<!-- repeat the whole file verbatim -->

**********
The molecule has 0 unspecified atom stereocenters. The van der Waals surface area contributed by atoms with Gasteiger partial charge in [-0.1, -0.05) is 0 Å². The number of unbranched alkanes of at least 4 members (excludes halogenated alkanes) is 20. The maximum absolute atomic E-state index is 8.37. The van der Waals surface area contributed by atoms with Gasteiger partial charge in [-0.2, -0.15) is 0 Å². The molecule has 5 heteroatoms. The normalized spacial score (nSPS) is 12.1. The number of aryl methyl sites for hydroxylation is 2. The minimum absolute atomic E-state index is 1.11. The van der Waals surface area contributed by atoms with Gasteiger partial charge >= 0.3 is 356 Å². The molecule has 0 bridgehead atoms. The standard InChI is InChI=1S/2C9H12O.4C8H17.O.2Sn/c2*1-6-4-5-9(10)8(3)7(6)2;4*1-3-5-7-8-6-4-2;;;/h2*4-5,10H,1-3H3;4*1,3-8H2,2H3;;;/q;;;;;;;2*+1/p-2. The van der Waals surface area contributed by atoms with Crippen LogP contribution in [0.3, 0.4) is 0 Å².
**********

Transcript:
The molecule has 0 unspecified atom stereocenters. The van der Waals surface area contributed by atoms with Gasteiger partial charge in [-0.1, -0.05) is 0 Å². The number of unbranched alkanes of at least 4 members (excludes halogenated alkanes) is 20. The maximum absolute atomic E-state index is 8.37. The van der Waals surface area contributed by atoms with Gasteiger partial charge in [-0.2, -0.15) is 0 Å². The molecule has 5 heteroatoms. The normalized spacial score (nSPS) is 12.1. The number of aryl methyl sites for hydroxylation is 2. The minimum absolute atomic E-state index is 1.11. The van der Waals surface area contributed by atoms with Gasteiger partial charge >= 0.3 is 356 Å². The molecule has 0 bridgehead atoms. The standard InChI is InChI=1S/2C9H12O.4C8H17.O.2Sn/c2*1-6-4-5-9(10)8(3)7(6)2;4*1-3-5-7-8-6-4-2;;;/h2*4-5,10H,1-3H3;4*1,3-8H2,2H3;;;/q;;;;;;;2*+1/p-2. The van der Waals surface area contributed by atoms with Crippen LogP contribution in [0.3, 0.4) is 0 Å².